Mixing and mastering are two separate processes that go towards having a finished song or record. Mixing is basically refining the combination of tracks or instruments. At its most basic it would involve deciding which elements you wanted to be louder than others. Other things that are adjusted in mixing are "panning" (where different instruments sit in the stereo field), changing the EQ on individual instruments and adding effects to them.
Once a track is mixed mastering is done to the final audio file of the mix. Whereas in mixing processing was applied to individual elements (eg. the kick drum or the vocal), in mastering processing is applied to the finished mix as a whole. This allows the mastering engineer to bring the mix more into line with other similar mixes, typically commercially released ones, by bringing it up to a similar overall level and making any final adjustments with EQ, compression or other subtle aspects of processing. Its important to bear in mind though that mastering can never rectify fundamental problems with the mix but merely uses a fairly broad sweep of the brush to the overall sound. One of the reasons mastering is also considered so important is that it allows a further person with a fresh set of ears to give the mix a final once over and hopefully add their perspective. Another thing a mastering engineer would do would be balance different songs that appear on the same body of work (eg. an album) so that they work well as a whole.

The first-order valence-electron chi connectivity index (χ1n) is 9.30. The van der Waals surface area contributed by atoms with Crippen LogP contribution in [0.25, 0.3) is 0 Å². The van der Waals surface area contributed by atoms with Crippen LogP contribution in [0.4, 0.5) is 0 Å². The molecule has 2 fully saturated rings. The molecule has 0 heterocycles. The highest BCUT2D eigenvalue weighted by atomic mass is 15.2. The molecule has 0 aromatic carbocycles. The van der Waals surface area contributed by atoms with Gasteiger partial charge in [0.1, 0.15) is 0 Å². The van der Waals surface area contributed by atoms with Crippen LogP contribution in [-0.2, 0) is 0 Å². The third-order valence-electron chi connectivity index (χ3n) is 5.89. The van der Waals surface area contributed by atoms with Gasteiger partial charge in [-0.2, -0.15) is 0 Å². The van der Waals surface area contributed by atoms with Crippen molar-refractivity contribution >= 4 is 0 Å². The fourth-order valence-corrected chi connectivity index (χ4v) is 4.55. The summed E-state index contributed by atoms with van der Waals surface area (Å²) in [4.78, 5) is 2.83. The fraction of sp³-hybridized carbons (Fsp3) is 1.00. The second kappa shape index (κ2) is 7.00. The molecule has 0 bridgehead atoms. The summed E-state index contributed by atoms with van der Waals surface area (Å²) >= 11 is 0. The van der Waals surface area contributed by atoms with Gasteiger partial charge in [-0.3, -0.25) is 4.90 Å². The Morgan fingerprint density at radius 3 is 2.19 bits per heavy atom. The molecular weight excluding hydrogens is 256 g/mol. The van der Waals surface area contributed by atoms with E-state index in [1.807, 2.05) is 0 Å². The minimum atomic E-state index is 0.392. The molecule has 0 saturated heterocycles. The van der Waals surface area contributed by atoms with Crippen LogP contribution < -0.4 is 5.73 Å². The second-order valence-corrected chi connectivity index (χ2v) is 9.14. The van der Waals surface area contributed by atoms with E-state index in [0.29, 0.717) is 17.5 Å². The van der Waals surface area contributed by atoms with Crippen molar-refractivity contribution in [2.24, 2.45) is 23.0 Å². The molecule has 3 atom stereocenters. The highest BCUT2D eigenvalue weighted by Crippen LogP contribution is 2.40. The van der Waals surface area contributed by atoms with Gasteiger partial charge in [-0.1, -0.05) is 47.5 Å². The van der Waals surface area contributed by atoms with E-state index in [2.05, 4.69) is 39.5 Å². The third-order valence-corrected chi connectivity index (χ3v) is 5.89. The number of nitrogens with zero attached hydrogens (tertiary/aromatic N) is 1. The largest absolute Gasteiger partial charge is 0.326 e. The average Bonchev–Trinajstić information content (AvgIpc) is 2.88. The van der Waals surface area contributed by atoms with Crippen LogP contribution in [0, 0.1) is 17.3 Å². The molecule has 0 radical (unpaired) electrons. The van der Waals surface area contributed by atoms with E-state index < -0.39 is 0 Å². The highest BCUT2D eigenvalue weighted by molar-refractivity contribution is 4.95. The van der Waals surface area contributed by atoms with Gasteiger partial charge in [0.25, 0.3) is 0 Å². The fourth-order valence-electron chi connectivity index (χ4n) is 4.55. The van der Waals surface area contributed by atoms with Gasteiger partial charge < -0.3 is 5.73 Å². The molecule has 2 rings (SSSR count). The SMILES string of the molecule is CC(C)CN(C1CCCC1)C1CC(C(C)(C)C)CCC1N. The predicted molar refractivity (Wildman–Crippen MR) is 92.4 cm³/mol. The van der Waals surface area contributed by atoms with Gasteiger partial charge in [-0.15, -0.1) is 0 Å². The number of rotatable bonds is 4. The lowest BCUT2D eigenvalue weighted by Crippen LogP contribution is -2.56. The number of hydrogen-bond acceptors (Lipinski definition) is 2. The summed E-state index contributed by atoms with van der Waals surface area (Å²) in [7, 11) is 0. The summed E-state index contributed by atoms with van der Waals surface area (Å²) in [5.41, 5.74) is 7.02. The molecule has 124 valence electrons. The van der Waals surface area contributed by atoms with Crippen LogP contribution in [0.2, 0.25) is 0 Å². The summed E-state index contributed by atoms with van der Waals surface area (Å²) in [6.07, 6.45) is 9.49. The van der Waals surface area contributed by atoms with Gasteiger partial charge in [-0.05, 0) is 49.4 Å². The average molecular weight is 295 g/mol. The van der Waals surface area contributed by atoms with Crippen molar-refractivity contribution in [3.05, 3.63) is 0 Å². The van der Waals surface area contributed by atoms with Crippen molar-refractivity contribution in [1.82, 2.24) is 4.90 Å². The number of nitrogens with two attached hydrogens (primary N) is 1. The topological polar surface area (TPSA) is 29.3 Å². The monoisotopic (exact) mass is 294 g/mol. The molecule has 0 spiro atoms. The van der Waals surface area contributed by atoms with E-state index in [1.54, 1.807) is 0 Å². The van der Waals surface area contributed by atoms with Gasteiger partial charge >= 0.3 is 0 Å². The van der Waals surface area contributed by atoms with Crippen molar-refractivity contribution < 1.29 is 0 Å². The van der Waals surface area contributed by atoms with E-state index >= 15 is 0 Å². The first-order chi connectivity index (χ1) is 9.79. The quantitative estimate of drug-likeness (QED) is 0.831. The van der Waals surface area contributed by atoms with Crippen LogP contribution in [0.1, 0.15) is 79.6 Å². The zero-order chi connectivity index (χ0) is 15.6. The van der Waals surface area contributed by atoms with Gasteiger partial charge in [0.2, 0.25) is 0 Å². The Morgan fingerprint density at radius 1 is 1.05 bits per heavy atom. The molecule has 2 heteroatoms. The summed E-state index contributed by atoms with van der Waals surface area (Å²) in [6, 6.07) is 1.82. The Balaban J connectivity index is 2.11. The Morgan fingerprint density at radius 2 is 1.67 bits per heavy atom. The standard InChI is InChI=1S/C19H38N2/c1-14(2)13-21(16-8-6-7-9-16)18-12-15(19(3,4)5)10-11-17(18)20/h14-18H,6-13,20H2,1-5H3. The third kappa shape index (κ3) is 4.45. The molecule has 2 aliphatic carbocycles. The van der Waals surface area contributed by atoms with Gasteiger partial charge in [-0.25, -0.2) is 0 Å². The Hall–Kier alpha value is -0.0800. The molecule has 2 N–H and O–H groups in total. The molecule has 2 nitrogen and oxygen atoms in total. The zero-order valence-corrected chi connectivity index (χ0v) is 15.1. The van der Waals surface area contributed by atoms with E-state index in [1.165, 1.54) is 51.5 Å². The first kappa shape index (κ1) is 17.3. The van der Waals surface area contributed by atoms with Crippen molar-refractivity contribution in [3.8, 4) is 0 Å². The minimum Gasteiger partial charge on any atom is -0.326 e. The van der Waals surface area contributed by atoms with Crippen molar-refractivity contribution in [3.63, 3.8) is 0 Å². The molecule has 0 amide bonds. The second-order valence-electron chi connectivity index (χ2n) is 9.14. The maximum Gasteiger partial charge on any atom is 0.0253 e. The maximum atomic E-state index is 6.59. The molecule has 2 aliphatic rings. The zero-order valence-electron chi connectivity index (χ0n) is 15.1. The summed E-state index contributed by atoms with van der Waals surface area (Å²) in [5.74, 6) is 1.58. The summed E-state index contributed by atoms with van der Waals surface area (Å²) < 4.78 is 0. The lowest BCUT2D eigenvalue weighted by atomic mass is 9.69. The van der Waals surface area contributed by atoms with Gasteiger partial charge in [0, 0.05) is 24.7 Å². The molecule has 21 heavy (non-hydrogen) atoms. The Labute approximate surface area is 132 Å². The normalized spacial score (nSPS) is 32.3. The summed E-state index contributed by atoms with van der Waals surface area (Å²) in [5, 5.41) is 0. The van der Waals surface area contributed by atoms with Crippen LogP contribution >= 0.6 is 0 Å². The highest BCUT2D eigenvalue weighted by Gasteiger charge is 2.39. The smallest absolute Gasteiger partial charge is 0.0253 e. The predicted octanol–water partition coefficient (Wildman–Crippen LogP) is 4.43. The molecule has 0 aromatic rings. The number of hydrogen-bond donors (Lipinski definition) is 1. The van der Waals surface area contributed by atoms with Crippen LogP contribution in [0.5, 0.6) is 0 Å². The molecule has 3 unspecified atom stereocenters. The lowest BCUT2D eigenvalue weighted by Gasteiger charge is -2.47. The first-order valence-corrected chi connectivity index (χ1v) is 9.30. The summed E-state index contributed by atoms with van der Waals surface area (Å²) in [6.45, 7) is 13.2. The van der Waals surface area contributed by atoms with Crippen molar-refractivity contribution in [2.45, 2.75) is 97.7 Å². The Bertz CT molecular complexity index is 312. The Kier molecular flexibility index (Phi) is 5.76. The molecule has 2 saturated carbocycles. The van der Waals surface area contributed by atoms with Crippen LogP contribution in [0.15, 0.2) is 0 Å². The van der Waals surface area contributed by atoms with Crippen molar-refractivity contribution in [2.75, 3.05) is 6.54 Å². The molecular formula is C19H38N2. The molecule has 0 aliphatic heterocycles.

Tom McFall is an engineer, producer, and songwriter who is working with globally successful artists like REM, Snow Patrol, Bloc Party and Biffy Clyro. He is also a music production tutor at British & Irish Modern Music Institute. Discover Tom’s work on his website: https://www.tommcfall.com/